The Air cleaner plenum was just dirty and had been repainted several times. I stripped bead blasted it back to the base fiberglass and glazed it with polyester body putty, Sanded it down and shot it with the correct silver hammer tone paint. Eastwood sells a pretty good match for the original silver paint that came on most of the under hood parts on this period XKE.
Some parts like the brake calipers and masters were beyond the ability of my shop. stripped and bead blasted them then sent them out to a professional for re-sleeve. I used Sierra Specialties in Southern CA. Before having the sleeving done I had the calipers nickel plated, by Van Nuys plating. They came back looking better than new. The Masters were powder coated in a steel poly powder from Eastwood. Sierra Specialties includes their own sealing rings for the master cylinder pistons which are closer to the original Girling parts than what comes in the modern kits. From what I understand the modern repro kits have a harder rubber in the oil seal which has a tendency to wear out quicker and leak.
The master and caliper bores came back looking like gold. They should be good to go for many years Just need to install the kits now!
Some of the large parts were to big for my powder coating oven, namely the IRS cage and the front sway bar. I sent these out for gloss black powder. Both parts ran about $50 to get prepped and coated.
Parts storage is an issue for me, I have very limited space in the garage so I have to use every inch, and plan stages of the restoration around the space limitations. My plan is to do all the powder coating and small part rebuilds before I start putting the car back together. This is important for 3 reasons. First, powder coating, bead blasting and painting are messy and would surely lead to dirt and shop rash on the body of the car if it were uncovered. Second, with the powder coating cab out in the garage there is no room to put on the sub frame. Third, when I remove the trolley from the body of the car to install the sub frame, I'll also need to find a home for all the boxes of parts. I won't even start to put the car back together until the IRS is fully rebuilt, all the front suspension and brake parts are ready to go on and all the other sub units are ready to bolt up. This will limit shop rash, I'll also get the Engine torn down before hand and send it out for rebuild while I'm putting the car back together, when the engine comes back I hope to be ready to drop in the car. Project management is key in some phases of car restoration, during other phases its not as important but for sure paint and final assembly are dangerous periods where the shop needs to be very controlled and clean.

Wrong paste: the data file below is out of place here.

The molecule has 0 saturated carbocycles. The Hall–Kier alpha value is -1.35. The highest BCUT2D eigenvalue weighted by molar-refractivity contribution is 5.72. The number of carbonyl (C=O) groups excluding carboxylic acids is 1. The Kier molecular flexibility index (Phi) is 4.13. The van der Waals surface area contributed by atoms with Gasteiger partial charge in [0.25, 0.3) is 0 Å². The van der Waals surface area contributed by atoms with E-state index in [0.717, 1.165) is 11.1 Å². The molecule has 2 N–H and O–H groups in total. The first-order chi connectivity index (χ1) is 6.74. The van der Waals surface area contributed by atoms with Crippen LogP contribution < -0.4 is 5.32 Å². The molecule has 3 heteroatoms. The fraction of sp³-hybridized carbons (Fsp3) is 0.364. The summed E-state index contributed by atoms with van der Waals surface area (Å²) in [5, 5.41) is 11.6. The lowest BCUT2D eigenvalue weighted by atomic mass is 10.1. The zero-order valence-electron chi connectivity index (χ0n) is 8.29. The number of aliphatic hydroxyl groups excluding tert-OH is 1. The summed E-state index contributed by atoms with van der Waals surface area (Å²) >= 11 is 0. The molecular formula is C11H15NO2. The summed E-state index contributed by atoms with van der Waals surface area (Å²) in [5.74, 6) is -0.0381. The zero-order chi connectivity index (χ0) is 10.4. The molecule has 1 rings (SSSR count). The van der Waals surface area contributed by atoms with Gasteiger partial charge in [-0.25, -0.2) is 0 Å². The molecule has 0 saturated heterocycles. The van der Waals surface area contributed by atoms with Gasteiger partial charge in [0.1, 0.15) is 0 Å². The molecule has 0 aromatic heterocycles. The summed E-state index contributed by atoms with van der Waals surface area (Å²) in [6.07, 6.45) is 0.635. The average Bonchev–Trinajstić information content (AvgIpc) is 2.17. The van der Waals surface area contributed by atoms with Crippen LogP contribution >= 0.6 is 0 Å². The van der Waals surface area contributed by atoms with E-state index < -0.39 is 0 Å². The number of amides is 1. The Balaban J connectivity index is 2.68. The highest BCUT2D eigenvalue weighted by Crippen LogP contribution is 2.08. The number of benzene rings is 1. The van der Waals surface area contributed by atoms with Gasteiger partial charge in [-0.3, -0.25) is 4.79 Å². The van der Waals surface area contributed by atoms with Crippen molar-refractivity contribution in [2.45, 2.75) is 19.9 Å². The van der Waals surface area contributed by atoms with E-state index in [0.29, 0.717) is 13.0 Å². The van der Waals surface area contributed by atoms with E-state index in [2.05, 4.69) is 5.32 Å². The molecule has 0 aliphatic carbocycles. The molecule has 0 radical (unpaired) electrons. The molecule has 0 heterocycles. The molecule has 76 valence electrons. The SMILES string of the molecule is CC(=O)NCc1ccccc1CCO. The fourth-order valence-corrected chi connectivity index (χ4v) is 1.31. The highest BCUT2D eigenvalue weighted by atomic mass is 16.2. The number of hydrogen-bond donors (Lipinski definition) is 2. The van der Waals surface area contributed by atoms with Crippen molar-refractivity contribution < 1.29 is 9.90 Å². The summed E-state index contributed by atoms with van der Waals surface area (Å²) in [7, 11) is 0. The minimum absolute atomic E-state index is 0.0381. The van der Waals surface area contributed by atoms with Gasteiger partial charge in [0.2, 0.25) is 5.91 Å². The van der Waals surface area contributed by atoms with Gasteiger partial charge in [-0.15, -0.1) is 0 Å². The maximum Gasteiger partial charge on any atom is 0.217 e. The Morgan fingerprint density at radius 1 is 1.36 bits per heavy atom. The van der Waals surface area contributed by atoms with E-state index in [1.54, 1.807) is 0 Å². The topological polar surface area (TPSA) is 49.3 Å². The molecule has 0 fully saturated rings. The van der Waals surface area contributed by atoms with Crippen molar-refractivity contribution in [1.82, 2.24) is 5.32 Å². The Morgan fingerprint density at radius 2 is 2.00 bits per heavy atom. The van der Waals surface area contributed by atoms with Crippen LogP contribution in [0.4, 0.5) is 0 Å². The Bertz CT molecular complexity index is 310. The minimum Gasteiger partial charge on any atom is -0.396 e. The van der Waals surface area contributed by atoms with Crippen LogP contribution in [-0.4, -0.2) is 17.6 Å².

Getting all of the smaller parts of the suspension rebuilt and ready to bolt was several months of work. Here is a front hub assembly ready to go on the car. I installed new ball joints and spindles on the carriers which were nickel plated! I saved most of the original hardware and nickel plated this myself. Setting the right play in the ball joints took some trial and error but the shop manual is very good in describing how the parts should be set up.
The upper A-arms ball joint kits went in very nicely no problem getting these installed in an evening.
The spreadsheet I made up originally to track bags of parts has evolved and now has sections to filter parts by group, brakes, Engine, Body, Interior etc. I added comments along the way to the sheet and it is coming in very handy now when putting things back together. Next time I do this I'll make sure I put more of the similar parts in single bags, so instead of having Left side part blah and right side part blah they are all in one bag with comments to indicate anything unusual. Live and learn. Still I don't know how people used to restore cars before having Laptops and digital cameras!
Next up Tearing down the Transmission and Differential